While balance bikes are most commonly used with children, they have also been recommended as learning aids for adults.[14]

Features

Toddler on metal balance bike

A balance bike is designed to be lightweight and easy for young children to manoeuvre. It must be small enough for the rider to be able to walk the bicycle while sitting comfortably in the saddle, putting both feet flat on the ground. This design helps children develop balance and coordination skills by allowing them to focus on steering and balancing without the added complexity of pedalling.[15]

Balance bikes are typically available with wheels 12 inches (300 mm) in diameter for riders of about two to five years; or 14 inches (360 mm) for riders three years and older.[7]

Weight

Balance bikes can be made out of aluminium, steel, plastic, or wood. Researchers have found that a lightweight frame is key to an effective and practical design.[16] Both children and parents need to be able to safely carry the bicycle. To reduce weight, balance bikes are most commonly purpose-built, but it is also possible to teach a child to balance on a small gearless bicycle with the pedals removed.[17]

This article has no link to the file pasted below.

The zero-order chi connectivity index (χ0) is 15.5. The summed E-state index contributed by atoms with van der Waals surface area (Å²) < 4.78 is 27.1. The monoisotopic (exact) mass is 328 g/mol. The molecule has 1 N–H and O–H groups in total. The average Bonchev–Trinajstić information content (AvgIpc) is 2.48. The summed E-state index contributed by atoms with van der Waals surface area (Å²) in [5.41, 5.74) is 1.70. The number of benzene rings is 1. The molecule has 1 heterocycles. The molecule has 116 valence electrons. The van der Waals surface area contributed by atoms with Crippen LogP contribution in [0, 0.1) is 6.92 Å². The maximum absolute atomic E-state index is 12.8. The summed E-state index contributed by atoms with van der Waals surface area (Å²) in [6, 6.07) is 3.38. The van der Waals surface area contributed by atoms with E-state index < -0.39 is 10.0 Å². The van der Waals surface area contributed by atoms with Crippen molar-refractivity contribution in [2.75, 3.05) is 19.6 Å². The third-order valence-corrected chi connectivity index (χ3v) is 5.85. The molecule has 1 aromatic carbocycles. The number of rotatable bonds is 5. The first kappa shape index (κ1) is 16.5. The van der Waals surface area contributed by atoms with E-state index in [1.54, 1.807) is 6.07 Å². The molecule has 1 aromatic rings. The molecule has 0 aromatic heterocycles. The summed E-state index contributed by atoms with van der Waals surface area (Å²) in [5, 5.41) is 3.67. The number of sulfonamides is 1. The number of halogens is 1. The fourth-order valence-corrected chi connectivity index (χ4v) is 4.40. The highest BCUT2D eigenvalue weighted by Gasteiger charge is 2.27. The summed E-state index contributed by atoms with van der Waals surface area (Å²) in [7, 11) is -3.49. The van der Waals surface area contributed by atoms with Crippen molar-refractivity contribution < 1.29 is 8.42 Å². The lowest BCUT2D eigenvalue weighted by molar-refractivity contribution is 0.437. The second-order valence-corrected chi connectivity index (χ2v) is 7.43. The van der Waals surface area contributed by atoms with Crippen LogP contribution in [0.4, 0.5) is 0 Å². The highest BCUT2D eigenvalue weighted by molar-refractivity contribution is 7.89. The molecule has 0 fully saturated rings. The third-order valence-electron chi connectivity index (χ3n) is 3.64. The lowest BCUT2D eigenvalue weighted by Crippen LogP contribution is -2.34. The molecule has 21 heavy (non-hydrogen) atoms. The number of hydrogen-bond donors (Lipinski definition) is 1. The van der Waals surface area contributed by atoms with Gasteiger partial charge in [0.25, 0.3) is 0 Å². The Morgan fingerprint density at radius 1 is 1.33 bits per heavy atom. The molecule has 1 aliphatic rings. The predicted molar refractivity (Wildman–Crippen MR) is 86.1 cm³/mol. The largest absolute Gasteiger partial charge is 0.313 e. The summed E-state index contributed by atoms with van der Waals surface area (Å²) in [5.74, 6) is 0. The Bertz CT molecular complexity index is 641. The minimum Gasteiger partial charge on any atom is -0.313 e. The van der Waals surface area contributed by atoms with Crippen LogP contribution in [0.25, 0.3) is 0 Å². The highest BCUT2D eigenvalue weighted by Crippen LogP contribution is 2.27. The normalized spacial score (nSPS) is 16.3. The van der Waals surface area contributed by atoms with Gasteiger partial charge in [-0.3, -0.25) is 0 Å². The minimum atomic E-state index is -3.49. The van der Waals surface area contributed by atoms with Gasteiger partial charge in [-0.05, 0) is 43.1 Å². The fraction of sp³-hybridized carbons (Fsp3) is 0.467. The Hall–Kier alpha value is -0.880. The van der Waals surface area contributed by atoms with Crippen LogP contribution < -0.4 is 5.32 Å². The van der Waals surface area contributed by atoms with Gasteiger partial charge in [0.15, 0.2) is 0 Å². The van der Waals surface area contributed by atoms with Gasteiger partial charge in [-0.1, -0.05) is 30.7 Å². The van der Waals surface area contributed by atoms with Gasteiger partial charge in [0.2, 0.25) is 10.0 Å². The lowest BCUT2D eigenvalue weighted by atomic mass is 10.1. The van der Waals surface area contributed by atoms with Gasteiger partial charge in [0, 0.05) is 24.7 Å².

Brakes

As young riders gain confidence and speed, the ability to stop effectively becomes crucial. The first balance bikes did not include brakes.[18] Designers had assumed that very young children would not understand how to use brakes, but later found that smaller brake levers allow them to stop successfully.[19] Accidents occurring when riders rely solely on their feet to stop the bike are one of the most common causes of injury when using a balance bike.[9]

Manufacturers initially introduced a micro-reach brake lever designed for small hands as an optional extra. They have been increasingly included as a standard feature on most balance bikes since the early 2010s, especially following the work of British designer and competitive cyclist Isla Rowntree.[20][21]

Saddle

An ideal balance bike saddle is designed with a scooped shape to ensure that children remain secure while gliding and scooting, both backwards and forwards. Whereas traditional bicycles use pedalling to propels the rider forward, a balance bike relies on the pushing motion of the rider's feet. A scooped saddle prevents the child from sliding off the front of the bike.[9]